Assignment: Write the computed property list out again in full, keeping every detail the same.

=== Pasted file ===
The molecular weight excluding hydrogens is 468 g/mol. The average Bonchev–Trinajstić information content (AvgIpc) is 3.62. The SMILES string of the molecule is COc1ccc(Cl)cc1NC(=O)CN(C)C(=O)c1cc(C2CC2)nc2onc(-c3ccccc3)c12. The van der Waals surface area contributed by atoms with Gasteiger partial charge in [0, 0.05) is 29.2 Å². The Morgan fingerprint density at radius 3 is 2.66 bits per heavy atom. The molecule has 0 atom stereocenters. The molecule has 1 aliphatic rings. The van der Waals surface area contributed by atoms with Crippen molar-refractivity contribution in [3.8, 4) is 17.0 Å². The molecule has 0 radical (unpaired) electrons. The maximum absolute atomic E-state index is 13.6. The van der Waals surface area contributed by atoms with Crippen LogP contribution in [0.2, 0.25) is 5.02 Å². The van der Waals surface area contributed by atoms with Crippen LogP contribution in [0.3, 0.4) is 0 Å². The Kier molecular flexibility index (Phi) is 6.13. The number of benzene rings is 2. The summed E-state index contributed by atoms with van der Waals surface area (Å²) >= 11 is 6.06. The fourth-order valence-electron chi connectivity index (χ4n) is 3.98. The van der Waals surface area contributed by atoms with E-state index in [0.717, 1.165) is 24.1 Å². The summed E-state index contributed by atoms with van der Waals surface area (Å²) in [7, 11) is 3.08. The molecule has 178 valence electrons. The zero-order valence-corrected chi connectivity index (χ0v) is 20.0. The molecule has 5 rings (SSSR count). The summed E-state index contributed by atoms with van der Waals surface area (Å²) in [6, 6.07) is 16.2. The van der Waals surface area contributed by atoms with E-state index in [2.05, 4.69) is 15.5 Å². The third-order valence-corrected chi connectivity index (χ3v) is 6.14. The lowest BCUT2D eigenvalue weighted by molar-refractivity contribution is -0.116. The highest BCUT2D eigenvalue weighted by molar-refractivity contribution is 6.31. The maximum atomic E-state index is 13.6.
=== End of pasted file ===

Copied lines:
The molecular weight excluding hydrogens is 468 g/mol. The average Bonchev–Trinajstić information content (AvgIpc) is 3.62. The SMILES string of the molecule is COc1ccc(Cl)cc1NC(=O)CN(C)C(=O)c1cc(C2CC2)nc2onc(-c3ccccc3)c12. The van der Waals surface area contributed by atoms with Gasteiger partial charge in [0, 0.05) is 29.2 Å². The Morgan fingerprint density at radius 3 is 2.66 bits per heavy atom. The molecule has 0 atom stereocenters. The molecule has 1 aliphatic rings. The van der Waals surface area contributed by atoms with Crippen molar-refractivity contribution in [3.8, 4) is 17.0 Å². The molecule has 0 radical (unpaired) electrons. The maximum absolute atomic E-state index is 13.6. The van der Waals surface area contributed by atoms with Crippen LogP contribution in [0.2, 0.25) is 5.02 Å². The van der Waals surface area contributed by atoms with Crippen LogP contribution in [0.3, 0.4) is 0 Å². The Kier molecular flexibility index (Phi) is 6.13. The number of benzene rings is 2. The summed E-state index contributed by atoms with van der Waals surface area (Å²) >= 11 is 6.06. The fourth-order valence-electron chi connectivity index (χ4n) is 3.98. The van der Waals surface area contributed by atoms with E-state index in [0.717, 1.165) is 24.1 Å². The summed E-state index contributed by atoms with van der Waals surface area (Å²) in [7, 11) is 3.08. The molecule has 178 valence electrons. The zero-order valence-corrected chi connectivity index (χ0v) is 20.0. The molecule has 5 rings (SSSR count). The summed E-state index contributed by atoms with van der Waals surface area (Å²) in [6, 6.07) is 16.2. The van der Waals surface area contributed by atoms with E-state index in [2.05, 4.69) is 15.5 Å². The third-order valence-corrected chi connectivity index (χ3v) is 6.14. The lowest BCUT2D eigenvalue weighted by molar-refractivity contribution is -0.116. The highest BCUT2D eigenvalue weighted by molar-refractivity contribution is 6.31. The maximum atomic E-state index is 13.6.